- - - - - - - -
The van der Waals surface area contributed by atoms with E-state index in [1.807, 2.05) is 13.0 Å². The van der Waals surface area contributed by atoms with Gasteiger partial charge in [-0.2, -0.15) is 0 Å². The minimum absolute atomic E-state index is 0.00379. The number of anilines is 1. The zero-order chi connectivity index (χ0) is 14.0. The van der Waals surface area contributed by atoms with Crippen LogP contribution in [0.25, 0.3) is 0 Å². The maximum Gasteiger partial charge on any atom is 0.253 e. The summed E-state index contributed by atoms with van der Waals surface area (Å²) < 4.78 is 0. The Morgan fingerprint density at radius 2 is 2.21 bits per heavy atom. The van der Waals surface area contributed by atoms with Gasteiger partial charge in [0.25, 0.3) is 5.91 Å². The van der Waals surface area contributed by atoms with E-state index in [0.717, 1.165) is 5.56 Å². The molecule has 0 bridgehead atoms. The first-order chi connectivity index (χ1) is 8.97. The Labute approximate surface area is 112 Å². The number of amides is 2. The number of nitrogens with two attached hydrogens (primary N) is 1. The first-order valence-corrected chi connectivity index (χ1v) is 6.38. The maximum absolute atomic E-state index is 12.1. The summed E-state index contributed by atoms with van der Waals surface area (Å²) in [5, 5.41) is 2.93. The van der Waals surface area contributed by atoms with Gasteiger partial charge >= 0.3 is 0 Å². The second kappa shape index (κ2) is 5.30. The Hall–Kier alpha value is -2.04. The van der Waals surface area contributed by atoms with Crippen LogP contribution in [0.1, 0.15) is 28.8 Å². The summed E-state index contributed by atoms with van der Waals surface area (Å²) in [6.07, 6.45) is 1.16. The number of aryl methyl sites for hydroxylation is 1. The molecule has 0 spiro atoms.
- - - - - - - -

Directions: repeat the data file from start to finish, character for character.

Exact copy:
The van der Waals surface area contributed by atoms with E-state index in [1.807, 2.05) is 13.0 Å². The van der Waals surface area contributed by atoms with Gasteiger partial charge in [-0.2, -0.15) is 0 Å². The minimum absolute atomic E-state index is 0.00379. The number of anilines is 1. The zero-order chi connectivity index (χ0) is 14.0. The van der Waals surface area contributed by atoms with Crippen LogP contribution in [0.25, 0.3) is 0 Å². The maximum Gasteiger partial charge on any atom is 0.253 e. The summed E-state index contributed by atoms with van der Waals surface area (Å²) < 4.78 is 0. The Morgan fingerprint density at radius 2 is 2.21 bits per heavy atom. The van der Waals surface area contributed by atoms with Gasteiger partial charge in [0.25, 0.3) is 5.91 Å². The van der Waals surface area contributed by atoms with E-state index in [0.717, 1.165) is 5.56 Å². The molecule has 0 bridgehead atoms. The first-order chi connectivity index (χ1) is 8.97. The Labute approximate surface area is 112 Å². The number of amides is 2. The number of nitrogens with two attached hydrogens (primary N) is 1. The first-order valence-corrected chi connectivity index (χ1v) is 6.38. The maximum absolute atomic E-state index is 12.1. The summed E-state index contributed by atoms with van der Waals surface area (Å²) in [5, 5.41) is 2.93. The van der Waals surface area contributed by atoms with Gasteiger partial charge >= 0.3 is 0 Å². The second kappa shape index (κ2) is 5.30. The Hall–Kier alpha value is -2.04. The van der Waals surface area contributed by atoms with Crippen LogP contribution in [0.1, 0.15) is 28.8 Å². The summed E-state index contributed by atoms with van der Waals surface area (Å²) in [6.07, 6.45) is 1.16. The number of aryl methyl sites for hydroxylation is 1. The molecule has 0 spiro atoms.